"Sugar" is about Miguel "Sugar" (or "Azucar") Santos, a teenaged pitcher from an impoverished background in the Dominican Republic. You get to watch how Sugar progresses from a baseball academy in the DR to his signing with the fictitious Kansas City Knights, who then send him to the equally fictitious Bridgeport Swing of the very real Class A Midwest League. In this movie, "Bridgeport" is actually Davenport, Iowa, home of a real Midwest League team that plays its home games in John O'Donnell Stadium (one of the little jewels of minor league ballparks).

The movie then shows the culture shock Sugar experiences in Bridgeport: His English is weak, he doesn't understand midwestern social norms, and is very homesick. He hurts his arm while pitching, but keeps quiet because he is afraid he'll be sent back home if the team knows about it (they eventually figure it out). Ultimately, Sugar's optimism gives way to disillusion, and the flick makes its way to the finish on that note. I won't give away the ending.

This is perhaps the most realistic baseball movie I've ever seen, and I have spoken with a Yankees scout from Mexico who agrees that what happens in "Sugar" is very typical in Latin America. It's a real meat market down there when it comes to baseball, and this movie nails that aspect of the game as well as the very real culture shock young Latino players experience when they come to the USA.
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5 of 5 people found the following review helpful By Alan A. Elsner VINE VOICE on April 29, 2010
Format: DVD

On one level, this movie follows a well-trodden path -- the quest of a young hotshot kid for fame and fortune in the big leagues. But it is a notch above that in its exploration of the exploitative world in which U.S. baseball franchises milk a small Caribbean nation for talent, hoping to find the next Sammy Sosa. For every major league slugger or golden arm unearthed, scores of lives lay shattered -- the lives of the wannabes who for one reason or another don't quite make it.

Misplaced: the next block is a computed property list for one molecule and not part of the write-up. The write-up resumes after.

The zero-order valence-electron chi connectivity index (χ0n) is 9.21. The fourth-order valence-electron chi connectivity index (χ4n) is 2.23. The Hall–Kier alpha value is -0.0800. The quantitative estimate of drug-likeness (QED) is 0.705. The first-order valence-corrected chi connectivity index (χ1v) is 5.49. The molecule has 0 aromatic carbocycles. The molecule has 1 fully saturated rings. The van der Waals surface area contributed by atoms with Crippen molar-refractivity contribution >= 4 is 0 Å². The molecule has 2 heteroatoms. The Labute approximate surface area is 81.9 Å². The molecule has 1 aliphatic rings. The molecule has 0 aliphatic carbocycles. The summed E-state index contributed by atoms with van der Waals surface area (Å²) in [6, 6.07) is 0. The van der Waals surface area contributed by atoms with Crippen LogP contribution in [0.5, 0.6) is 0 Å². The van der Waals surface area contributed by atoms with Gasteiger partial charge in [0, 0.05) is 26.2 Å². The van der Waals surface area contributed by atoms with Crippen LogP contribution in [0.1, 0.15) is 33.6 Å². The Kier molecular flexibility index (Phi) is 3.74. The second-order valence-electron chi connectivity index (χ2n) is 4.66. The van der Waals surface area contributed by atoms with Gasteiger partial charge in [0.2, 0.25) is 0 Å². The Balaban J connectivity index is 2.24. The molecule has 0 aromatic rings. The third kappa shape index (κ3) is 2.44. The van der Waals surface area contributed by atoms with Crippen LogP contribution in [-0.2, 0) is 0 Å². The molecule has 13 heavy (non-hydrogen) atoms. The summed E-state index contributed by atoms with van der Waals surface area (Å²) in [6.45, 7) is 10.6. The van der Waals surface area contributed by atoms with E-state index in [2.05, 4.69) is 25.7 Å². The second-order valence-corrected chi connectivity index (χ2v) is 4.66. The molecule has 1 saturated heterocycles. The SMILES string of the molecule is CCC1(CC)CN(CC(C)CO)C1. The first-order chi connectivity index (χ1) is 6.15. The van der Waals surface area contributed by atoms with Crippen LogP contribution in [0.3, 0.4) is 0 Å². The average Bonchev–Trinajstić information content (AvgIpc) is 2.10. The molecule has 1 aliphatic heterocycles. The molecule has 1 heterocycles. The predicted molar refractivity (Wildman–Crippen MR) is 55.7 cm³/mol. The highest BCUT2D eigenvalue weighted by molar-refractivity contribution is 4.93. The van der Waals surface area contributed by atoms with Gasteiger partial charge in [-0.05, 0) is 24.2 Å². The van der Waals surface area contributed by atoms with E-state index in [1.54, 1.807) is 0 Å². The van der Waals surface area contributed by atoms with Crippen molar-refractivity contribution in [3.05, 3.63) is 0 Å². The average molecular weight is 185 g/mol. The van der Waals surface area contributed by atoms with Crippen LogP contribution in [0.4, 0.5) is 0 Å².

Sugar is an aspiring pitcher with a 97 mph fastball and a bamboozling curve ball. In the Dominican Republic, we join him at a training camp where teenagers eat, drink and sleep baseball, all hoping and dreaming for a shot at the big time. Their regular education forgotten, they are drilled in the basic English vocabulary of the game -- "home run, double play, I got it, etc etc."

Sugar gets his shot at training camp and is sent to a minor league team in the cornfields of Iowa where he boards with an elderly couple who provide a home for a different young player every year. Hardly knowing a word of English, he's fish out of water. But everything goes well at first as he wins his first few games. Then, all of a sudden, he loses his form, loses his cool and eventually walks out on the team and makes his way to New York, just another illegal immigrant trying to build his life. At that point, the movie also loses its focus.

It's an interesting take on the seamier side of the baseball industry but the characters are not sharply enough drawn for the movie to be truly involving. Sugar seems like a pleasant young man but we hardly know what, if anything, is really going on inside his head. The movie is pleasant -- but one feels it hardly scratches the surface. It takes no risks and never tries to go deep.